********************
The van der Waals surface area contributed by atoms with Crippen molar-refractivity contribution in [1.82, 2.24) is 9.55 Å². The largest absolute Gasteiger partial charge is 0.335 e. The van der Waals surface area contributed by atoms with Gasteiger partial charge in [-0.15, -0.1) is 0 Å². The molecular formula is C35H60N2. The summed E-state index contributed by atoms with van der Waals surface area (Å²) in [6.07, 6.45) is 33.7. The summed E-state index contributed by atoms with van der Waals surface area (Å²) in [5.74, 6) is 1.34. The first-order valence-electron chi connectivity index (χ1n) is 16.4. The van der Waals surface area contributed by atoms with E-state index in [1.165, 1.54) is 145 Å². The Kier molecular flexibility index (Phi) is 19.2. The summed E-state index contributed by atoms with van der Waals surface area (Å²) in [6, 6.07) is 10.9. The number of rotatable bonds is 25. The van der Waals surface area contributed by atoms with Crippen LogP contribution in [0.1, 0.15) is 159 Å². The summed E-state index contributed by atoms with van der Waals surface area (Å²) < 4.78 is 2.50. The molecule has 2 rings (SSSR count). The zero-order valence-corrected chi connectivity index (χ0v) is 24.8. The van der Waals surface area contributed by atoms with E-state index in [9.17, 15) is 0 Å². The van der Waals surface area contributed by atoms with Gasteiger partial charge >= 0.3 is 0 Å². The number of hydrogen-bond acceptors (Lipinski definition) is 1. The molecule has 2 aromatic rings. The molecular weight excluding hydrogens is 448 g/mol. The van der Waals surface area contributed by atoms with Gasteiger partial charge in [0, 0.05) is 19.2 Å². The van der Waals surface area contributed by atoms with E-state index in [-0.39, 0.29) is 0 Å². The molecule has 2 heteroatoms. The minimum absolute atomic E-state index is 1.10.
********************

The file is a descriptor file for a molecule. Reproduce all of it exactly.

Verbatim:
The van der Waals surface area contributed by atoms with Crippen molar-refractivity contribution in [1.82, 2.24) is 9.55 Å². The largest absolute Gasteiger partial charge is 0.335 e. The van der Waals surface area contributed by atoms with Gasteiger partial charge in [-0.15, -0.1) is 0 Å². The molecular formula is C35H60N2. The summed E-state index contributed by atoms with van der Waals surface area (Å²) in [6.07, 6.45) is 33.7. The summed E-state index contributed by atoms with van der Waals surface area (Å²) in [5.74, 6) is 1.34. The first-order valence-electron chi connectivity index (χ1n) is 16.4. The van der Waals surface area contributed by atoms with E-state index in [1.165, 1.54) is 145 Å². The Kier molecular flexibility index (Phi) is 19.2. The summed E-state index contributed by atoms with van der Waals surface area (Å²) in [6, 6.07) is 10.9. The number of rotatable bonds is 25. The van der Waals surface area contributed by atoms with Crippen LogP contribution in [0.1, 0.15) is 159 Å². The summed E-state index contributed by atoms with van der Waals surface area (Å²) < 4.78 is 2.50. The molecule has 2 rings (SSSR count). The zero-order valence-corrected chi connectivity index (χ0v) is 24.8. The van der Waals surface area contributed by atoms with E-state index in [9.17, 15) is 0 Å². The van der Waals surface area contributed by atoms with Gasteiger partial charge >= 0.3 is 0 Å². The number of hydrogen-bond acceptors (Lipinski definition) is 1. The molecule has 2 aromatic rings. The molecular weight excluding hydrogens is 448 g/mol. The van der Waals surface area contributed by atoms with Gasteiger partial charge in [0, 0.05) is 19.2 Å². The van der Waals surface area contributed by atoms with E-state index in [-0.39, 0.29) is 0 Å². The molecule has 2 heteroatoms. The minimum absolute atomic E-state index is 1.10.